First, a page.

Question: I took up cycling this year to lose some weight (okay, a lot of weight). I started with a mountain bike but soon discovered I loved being a roadie, so I switched over. As the pounds peeled off, I started riding farther. My goal is to do a century by the end of the summer. But when I ride as far as 60 miles, I get exhausted. Maybe I should I be snacking to increase overall exercise time, but does it make any sense to eat on the bike when I’m trying to lose weight? — Gus T.
Coach Fred Matheny Replies: That’s a great question, Gus. It does seem logical that you shouldn’t eat during rides. After all, weight loss is based on increasing caloric expenditure coupled with consuming fewer calories. So why add some by munching as you ride?
As in many other areas, what seems logical ain’t necessarily so. Weight loss is a subject fraught with paradox. Here are three important reasons to eat while riding:
First, the more you ride, the more calories you burn. But you can’t ride longer than about two hours before your stored glycogen (muscle fuel) is depleted. At that point, you feel tired and even miserable. But if you eat, you can ride much longer and burn substantially more calories even though you add some. Hence, the paradox: You have to eat in order to ride long enough to burn significant calories and lose weight.
Here’s a quick example. Let’s say you burn an average of 550 calories per hour on a ride. If you don’t eat, you can ride two hours before feeling fatigued and on the way to wretched. That’s 1,100 calories burned. But if you nibble an energy bar (225 calories) and drink a bottle of sports drink (125), those 350 calories enable you to complete a four-hour ride feeling pretty good. So your net loss for the ride is 1,850 calories. This represents just over half a pound of body fat.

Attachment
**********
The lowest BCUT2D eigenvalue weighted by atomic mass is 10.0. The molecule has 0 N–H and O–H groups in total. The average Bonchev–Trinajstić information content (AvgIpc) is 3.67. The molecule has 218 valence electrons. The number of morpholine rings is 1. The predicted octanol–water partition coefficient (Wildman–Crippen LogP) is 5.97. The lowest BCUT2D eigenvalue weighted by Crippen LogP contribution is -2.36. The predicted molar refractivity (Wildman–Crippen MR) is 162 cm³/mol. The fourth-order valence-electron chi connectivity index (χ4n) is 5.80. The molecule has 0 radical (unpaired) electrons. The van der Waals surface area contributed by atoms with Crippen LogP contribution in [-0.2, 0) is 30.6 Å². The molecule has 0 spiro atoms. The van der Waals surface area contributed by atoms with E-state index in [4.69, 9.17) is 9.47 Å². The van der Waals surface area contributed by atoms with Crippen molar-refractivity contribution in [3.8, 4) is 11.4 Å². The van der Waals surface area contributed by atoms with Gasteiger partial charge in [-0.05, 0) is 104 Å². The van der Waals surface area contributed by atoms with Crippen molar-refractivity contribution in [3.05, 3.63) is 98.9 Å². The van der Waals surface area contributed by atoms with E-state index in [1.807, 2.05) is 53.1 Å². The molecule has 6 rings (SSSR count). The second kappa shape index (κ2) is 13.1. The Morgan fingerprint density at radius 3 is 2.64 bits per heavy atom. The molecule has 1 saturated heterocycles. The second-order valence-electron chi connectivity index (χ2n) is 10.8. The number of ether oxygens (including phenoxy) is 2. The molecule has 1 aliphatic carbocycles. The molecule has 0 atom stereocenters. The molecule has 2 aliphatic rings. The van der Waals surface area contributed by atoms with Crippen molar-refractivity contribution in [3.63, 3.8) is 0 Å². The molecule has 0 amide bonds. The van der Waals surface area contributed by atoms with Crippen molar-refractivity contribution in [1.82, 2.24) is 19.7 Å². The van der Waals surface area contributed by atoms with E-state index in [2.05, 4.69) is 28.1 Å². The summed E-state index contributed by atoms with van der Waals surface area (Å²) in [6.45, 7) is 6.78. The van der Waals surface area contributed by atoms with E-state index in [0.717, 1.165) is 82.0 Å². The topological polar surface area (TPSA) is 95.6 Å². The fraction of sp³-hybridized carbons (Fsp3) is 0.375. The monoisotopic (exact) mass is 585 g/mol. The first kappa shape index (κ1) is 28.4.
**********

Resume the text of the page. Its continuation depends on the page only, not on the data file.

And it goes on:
Second, although duration is important, so is intensity. And you can’t go fast unless your body has a lot of carbohydrate to burn. Bodies that exhaust their glycogen stores have to burn predominantly fat — and fat metabolism means you can’t ride hard. On the other hand, if you conserve muscle glycogen by eating carbs as you ride, you’ll be able to go at a higher calorie-incinerating pace.
Third, you don’t burn calories only while riding. You burn them just by being alive. And fast riding is one of the best ways to keep your metabolic rate elevated after you get off the bike. That’s when you really lose weight. It happens best after long, vigorous rides, made possible by eating on the bike.
One more point: Be careful when you set weight-loss goals. It’s tempting to try for extremely low body fat percentages. We tend to think of elite riders when we envision the ideal cycling body. But people who excel as pro roadies are often lean and light to begin with. The fact is, elite cyclists have chosen their parents very well.
It’s unrealistic for a large-boned person who stores fat easily to achieve a pro cyclist’s silhouette. It won’t matter how much he or she rides and restricts calories. Instead, this rider will slow down, get exhausted and hate the bike.
Have realistic weight-loss goals. You’ll get leaner, faster and climb better — within your genetic potential.